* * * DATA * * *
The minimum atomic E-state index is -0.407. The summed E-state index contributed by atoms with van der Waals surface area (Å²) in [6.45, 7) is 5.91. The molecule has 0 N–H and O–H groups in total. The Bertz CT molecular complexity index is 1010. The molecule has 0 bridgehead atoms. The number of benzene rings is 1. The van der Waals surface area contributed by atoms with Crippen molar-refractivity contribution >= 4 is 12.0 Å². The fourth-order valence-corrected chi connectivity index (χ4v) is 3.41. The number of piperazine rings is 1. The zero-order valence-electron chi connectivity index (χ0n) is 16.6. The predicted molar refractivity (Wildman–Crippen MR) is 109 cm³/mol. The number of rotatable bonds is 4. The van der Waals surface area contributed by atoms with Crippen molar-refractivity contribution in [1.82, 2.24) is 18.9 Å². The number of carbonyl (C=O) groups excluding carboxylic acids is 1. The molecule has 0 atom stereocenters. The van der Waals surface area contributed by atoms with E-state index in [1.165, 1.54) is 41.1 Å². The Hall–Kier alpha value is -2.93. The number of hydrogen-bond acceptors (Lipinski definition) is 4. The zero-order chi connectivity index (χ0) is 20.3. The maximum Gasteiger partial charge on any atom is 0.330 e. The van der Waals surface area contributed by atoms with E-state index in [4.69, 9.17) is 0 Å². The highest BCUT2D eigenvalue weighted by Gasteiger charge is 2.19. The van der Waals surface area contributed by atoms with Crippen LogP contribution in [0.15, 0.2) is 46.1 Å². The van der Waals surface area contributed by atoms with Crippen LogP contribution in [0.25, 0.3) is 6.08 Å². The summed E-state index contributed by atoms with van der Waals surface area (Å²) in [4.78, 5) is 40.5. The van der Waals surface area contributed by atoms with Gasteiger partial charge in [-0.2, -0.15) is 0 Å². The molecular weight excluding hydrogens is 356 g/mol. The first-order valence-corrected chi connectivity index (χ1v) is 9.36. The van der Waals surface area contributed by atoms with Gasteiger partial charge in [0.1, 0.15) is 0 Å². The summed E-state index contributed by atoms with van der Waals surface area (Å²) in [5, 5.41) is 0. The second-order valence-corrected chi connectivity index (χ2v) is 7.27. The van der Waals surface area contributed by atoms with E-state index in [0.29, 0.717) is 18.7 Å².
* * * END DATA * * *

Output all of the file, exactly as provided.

The minimum atomic E-state index is -0.407. The summed E-state index contributed by atoms with van der Waals surface area (Å²) in [6.45, 7) is 5.91. The molecule has 0 N–H and O–H groups in total. The Bertz CT molecular complexity index is 1010. The molecule has 0 bridgehead atoms. The number of benzene rings is 1. The van der Waals surface area contributed by atoms with Crippen molar-refractivity contribution >= 4 is 12.0 Å². The fourth-order valence-corrected chi connectivity index (χ4v) is 3.41. The number of piperazine rings is 1. The zero-order valence-electron chi connectivity index (χ0n) is 16.6. The predicted molar refractivity (Wildman–Crippen MR) is 109 cm³/mol. The number of rotatable bonds is 4. The van der Waals surface area contributed by atoms with Crippen molar-refractivity contribution in [1.82, 2.24) is 18.9 Å². The number of carbonyl (C=O) groups excluding carboxylic acids is 1. The molecule has 0 atom stereocenters. The van der Waals surface area contributed by atoms with E-state index in [1.165, 1.54) is 41.1 Å². The Hall–Kier alpha value is -2.93. The number of hydrogen-bond acceptors (Lipinski definition) is 4. The zero-order chi connectivity index (χ0) is 20.3. The maximum Gasteiger partial charge on any atom is 0.330 e. The van der Waals surface area contributed by atoms with E-state index in [4.69, 9.17) is 0 Å². The highest BCUT2D eigenvalue weighted by Gasteiger charge is 2.19. The van der Waals surface area contributed by atoms with Crippen LogP contribution in [0.15, 0.2) is 46.1 Å². The van der Waals surface area contributed by atoms with Crippen LogP contribution in [0.25, 0.3) is 6.08 Å². The summed E-state index contributed by atoms with van der Waals surface area (Å²) in [4.78, 5) is 40.5. The van der Waals surface area contributed by atoms with Gasteiger partial charge in [-0.2, -0.15) is 0 Å². The molecular weight excluding hydrogens is 356 g/mol. The first-order valence-corrected chi connectivity index (χ1v) is 9.36. The van der Waals surface area contributed by atoms with Gasteiger partial charge in [0.1, 0.15) is 0 Å². The summed E-state index contributed by atoms with van der Waals surface area (Å²) in [5, 5.41) is 0. The second-order valence-corrected chi connectivity index (χ2v) is 7.27. The van der Waals surface area contributed by atoms with E-state index in [0.29, 0.717) is 18.7 Å².